Through the popular PBS children’s show “Arthur,” MGH psychiatrist Paula K. Rauch, MD, offers strategies to help children cope with life’s challenges.

What does a cartoon aardvark have to do with the serious business of helping children cope with life’s troubles?

Plenty if you’re Massachusetts General Hospital psychiatrist Paula K. Rauch, MD, a long-time advisor to “Arthur,” the popular PBS children’s television series. The animated educational program’s main character and namesake is an eight-year-old aardvark who, with his friends, frequently deals with important issues that families face.

“Dr. Rauch has provided insightful advice for scripts and thoughtful guidance and resources for our educational initiatives.”

As part of National Preparedness Month, Dr. Rauch’s latest collaboration with the show’s producers is “Shelter from the Storm,” an episode in which the young characters’ lives are disrupted by a powerful hurricane. In the episode, which premiered Sept. 8, 2015, Arthur and his friends learn the value of telling adults about their worries and feelings in times of crisis. One character in the episode has to deal with feelings of separation because her father, in the Army Corps of Engineers, is deployed. Another of Arthur’s friends experiencing anxiety receives help from a therapist named Dr. Paula, a new character named in honor of Dr. Rauch. The voice for Dr. Paula, the animated therapist, is provided by Idina Menzel, the actress and singer of “Frozen” fame.

Paula Rauch, MD
Paula K. Rauch, MD

Viewed by Millions of Children

Viewed by millions of children, Emmy Award-winning “Arthur” is the second longest running children’s show on PBS, behind “Sesame Street.” Dr. Rauch has advised the show’s producers at WGBH Boston for 18 years. She’s helped them on episodes that have dealt with such emotional subjects as bedwetting, cancer, worries about parents arguing and understanding what is or isn’t a safe secret to keep.

“Dr. Rauch has provided insightful advice for scripts and thoughtful guidance and resources for our educational initiatives,” says Carol Greenwald, the show’s co-creator and senior executive producer of children’s programs at WGBH. “She has really helped to make ‘Arthur’ a resource for families, teachers and especially for kids themselves as they tackle the challenges of growing up.”

Indeed, Dr. Rauch helped produce a guidebook to accompany the “Arthur” episode called “Helping Children Become Resilient: A Guide for Educators.” Also available for download is a related booklet she co-authored with Cynthia Moore, PhD: “Community Crises and Disasters: A Parent’s Guide to Talking with Children of All Ages.”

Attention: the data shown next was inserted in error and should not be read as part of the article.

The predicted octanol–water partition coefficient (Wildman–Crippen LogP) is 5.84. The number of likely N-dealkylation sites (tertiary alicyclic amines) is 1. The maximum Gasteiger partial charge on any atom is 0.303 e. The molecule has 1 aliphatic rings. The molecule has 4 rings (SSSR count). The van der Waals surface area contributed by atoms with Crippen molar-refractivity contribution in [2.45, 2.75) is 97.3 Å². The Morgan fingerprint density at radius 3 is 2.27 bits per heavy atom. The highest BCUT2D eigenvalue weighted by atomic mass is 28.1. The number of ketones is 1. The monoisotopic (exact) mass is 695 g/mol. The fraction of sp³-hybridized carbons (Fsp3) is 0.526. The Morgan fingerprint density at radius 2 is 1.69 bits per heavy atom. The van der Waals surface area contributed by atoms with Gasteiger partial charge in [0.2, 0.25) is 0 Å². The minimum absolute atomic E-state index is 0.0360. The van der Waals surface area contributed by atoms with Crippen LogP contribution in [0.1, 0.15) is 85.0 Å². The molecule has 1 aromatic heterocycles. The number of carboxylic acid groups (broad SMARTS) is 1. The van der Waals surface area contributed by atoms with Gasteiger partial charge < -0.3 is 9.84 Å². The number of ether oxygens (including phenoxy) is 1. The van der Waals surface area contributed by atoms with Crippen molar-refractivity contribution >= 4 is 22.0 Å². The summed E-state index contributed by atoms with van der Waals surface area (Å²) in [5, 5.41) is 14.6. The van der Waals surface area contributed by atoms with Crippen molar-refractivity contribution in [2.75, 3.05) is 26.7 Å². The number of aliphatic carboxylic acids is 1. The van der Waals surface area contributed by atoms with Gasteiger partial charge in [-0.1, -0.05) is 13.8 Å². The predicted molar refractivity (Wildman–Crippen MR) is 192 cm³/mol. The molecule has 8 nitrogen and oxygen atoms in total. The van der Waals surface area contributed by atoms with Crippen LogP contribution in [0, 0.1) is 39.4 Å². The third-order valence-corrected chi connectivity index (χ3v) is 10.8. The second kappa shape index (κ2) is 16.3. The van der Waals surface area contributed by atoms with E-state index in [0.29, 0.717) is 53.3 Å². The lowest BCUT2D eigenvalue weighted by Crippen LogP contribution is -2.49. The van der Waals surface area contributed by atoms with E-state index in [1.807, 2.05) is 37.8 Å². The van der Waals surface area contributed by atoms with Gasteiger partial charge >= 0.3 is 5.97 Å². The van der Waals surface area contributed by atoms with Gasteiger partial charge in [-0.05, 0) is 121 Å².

Helping Children Develop Resilience

If supported by caring adults, children can come through difficult times stronger.

For her part, the Mass General psychiatrist sees “Arthur” as an extension of the work she does every day. “We are incredibly invested in doing very individualized clinical work at Mass General, but this is a way to expand our reach,” says Dr. Rauch, who has just been named the inaugural incumbent of the Timothy Christopher Davidson Endowed Chair in Psychiatry at Mass General.

Dr. Rauch is well known for programs designed to help children develop resilience. She is founder and director of the Mass General Cancer Center’s Marjorie E. Korff PACT (Parenting at a Challenging Time) Program, which provides guidance and consultation to parents undergoing cancer treatments. Dr. Rauch is also program director of family support for the Red Sox Foundation and Massachusetts General Hospital Home Base Program, which helps veterans and their families to heal the invisible wounds of war.

Sometimes parents mistakenly think excluding children from conversations about troubling events protects them. But “children are very attentive to the mood of adults,” Dr. Rauch says. She adds that, as soon as possible in a crisis, a parent should “have a calm conversation to make sure kids understand what’s occurred, that they feel safe and can express what they’re feeling.”

Why Caring Adults Matter

“Some things don’t seem big to a grown-up,” Dr. Rauch says, “but seem very big to a child.”

Dr. Rauch cautions that children are not born with the resilience they need to deal with an unsettling event, such as a parent’s serious illness. Instead, they need a caring adult to try to understand what is happening from their perspective and to help them cope. “Make sure kids are not worrying alone,” she advises, adding that children should know that there is an array of caring adults in their lives to whom they can go to with worries, and not just parents.

There is a difference between things that are challenges and those that cause trauma, Dr. Rauch points out. If supported by caring adults, children can come through difficult times stronger. But if a child feels ignored or helpless, it can become traumatic.

“Some things don’t seem big to a grown-up,” Dr. Rauch says, “but seem very big to a child.”

For more information about how you can support Dr. Rauch’s work with children and their families, please contact us.